Prince Andrew’s terrible, horrible, no good, very bad start to 2022

First, more revelations from a civil lawsuit claiming the prince had sex with a minor. Next, the sentencing of Ghislaine Maxwell. Not a very happy new year.
Prince Andrew
FILE - Britain’s Prince Andrew speaks during a television interview at the Royal Chapel of All Saints at Royal Lodge, Windsor, England, April 11, 2021. The prosecution of Ghislaine Maxwell doesn’t involve the salacious allegations that the British socialite offered up one of Jeffrey Epstein’s accusers to England’s Prince Andrew for sex. (Steve Parsons/Pool Photo via AP, File)

In August 2019, after convicted pedophile Jeffrey Epstein died in custody while awaiting yet more criminal charges, I wrote about the dangers that lay ahead for his royal friend, Prince Andrew: “Prince Andrew has surely known that the sword of Damocles was suspended over his head by that famous single horsehair. He enjoys the grand lifestyle and power inherent with being a son of Queen Elizabeth II, yet must be aware of the precariousness of his position. And now that thread is seriously fraying. It’s all because of his own actions.” 

The first week of 2022 may be when that sword drops a bit lower.

For months, he’s been fighting a civil lawsuit brought by Virginia Giuffre, who claims that she was forced by Epstein to have sex with the prince when she was 17. Her lawsuit uses New York’s Child Victims Act, which grants greater legal options to those abused while under the age of 18. 

On Jan. 4, lawyers for the prince and Giuffre will appear before District Judge Lewis Kaplan in New York. The royal attorneys want the case dismissed, arguing, among other things, that Giuffre was over the age of consent (17) in New York when the alleged sexual assault took place.

RELATED: The Queen’s Platinum Jubilee year could be overshadowed by Harry, Charles and Andrew

Andrew appears to have little evidence to bolster his own defences that he didn’t know Giuffre, was at a birthday party at Pizza Hut when she claims they allegedly met on one occasion in London, and has a medical condition that calls her account into question. In a filing regarding dated Dec. 30, Giuffre’s lawyer, David Boies, was scathing: “Based on his discovery responses, Prince Andrew has apparently already determined that he has no documents that would be responsive to the majority of Plaintiff’s [Giuffre’s] requests. If Prince Andrew truly has no documents concerning his communications with Maxwell or Epstein, his travel to Florida, New York, or various locations in London, his alleged medical inability to sweat, or anything that would support the alibis he gave during his BBC interview, then continuing with discovery will not be burdensome to him at all.”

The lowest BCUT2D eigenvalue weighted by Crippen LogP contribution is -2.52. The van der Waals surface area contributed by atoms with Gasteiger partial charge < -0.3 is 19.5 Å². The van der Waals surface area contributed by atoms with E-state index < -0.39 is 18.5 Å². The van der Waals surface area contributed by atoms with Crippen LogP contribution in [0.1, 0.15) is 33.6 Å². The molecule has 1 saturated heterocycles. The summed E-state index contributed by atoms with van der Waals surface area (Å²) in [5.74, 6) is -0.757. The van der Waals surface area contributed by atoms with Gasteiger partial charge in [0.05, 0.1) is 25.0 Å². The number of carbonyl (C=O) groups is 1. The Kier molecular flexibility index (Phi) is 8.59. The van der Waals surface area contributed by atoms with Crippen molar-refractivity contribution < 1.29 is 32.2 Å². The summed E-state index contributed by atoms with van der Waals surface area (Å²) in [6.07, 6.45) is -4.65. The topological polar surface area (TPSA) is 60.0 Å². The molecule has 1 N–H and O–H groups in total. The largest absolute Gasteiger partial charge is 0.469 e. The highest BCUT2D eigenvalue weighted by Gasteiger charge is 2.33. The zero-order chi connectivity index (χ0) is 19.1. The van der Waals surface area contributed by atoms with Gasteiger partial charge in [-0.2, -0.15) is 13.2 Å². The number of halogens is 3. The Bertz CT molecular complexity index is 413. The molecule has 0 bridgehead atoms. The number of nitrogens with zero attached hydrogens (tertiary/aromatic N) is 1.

There was a possible glimmer of good news for Andrew on Jan. 3, when a confidential settlement from 2009 between Epstein and Giuffre was made public by the U.S. district judge overseeing Giuffre’s lawsuit against the Queen’s second son (as well as the judge in charge of a related legal action between Giuffre and another of Epstein’s friends, American law professor Alan Dershowitz, whom she has also accused of sexual assault.)

The settlement, which gave Giuffre US$500,000, states that Giuffre (then known as Virginia Roberts) “hereby remise, release, acquit, satisfy, and forever discharge the said Second Parties and any other person or entity who could have been included as a potential defendant (“Other Potential Defendants”) from all, and all manner of, action and actions of Virginia Roberts, including State or Federal, cause and causes of action (common law or statutory), suits, debts, dues, sums of money, accounts, reckonings, bonds, bills.” Prince Andrew’s lawyers argue that the wording in that settlement means Giuffre signed away her right to sue the prince.

Whether or not this is the case, it’s still generating bad headlines for him around the world.

RELATED: Prince Andrew’s tell-all interview about Jeffrey Epstein didn’t go so great

Meanwhile, the judge overseeing the criminal case involving Ghislaine Maxwell, who was convicted of procuring and grooming sex victims for Epstein, and who was a close friend of Andrew’s, asked lawyers involved in that case for Maxwell’s sentencing schedule to be filed by Jan. 10. One way for Maxwell, 60, to reduce her sentence may be to offer damaging evidence against Epstein’s famous friends, including the prince. 

Whatever the final results of this week’s legal proceedings, the damage to “Prince Andrew, Duke of York, a/k/a Andrew Albert Christian Edward, in his personal capacity,” as he’s identified in the American legal filings, is incalculable. It’s been more than two years since the interview he gave BBC about his relationship with Epstein boomeranged on the prince, forcing him to stop undertaking any official engagements on behalf of his mother. The pressure is only intensifying with every new revelation, including photos from Maxwell’s trial of her and Epstein enjoying themselves as guests of Andrew on the Queen’s private estate of Balmoral. 

Over the weekend, British papers were filled with warnings of his fate, especially if he loses the civil lawsuit. Options being bandied include casting him into “exile,” which could mean losing his right to use the title “Duke of York” and giving up his last remaining patronages, including military titles.  

Even as his friends and allies keep tossing out ways for him to return to public life (the latest involves resurrecting his entrepreneurial project, Pitch@Palace) that seems all but impossible. Even if Giuffre loses her lawsuit, Prince Andrew has already lost in the court of public opinion. There’s just no going back from that.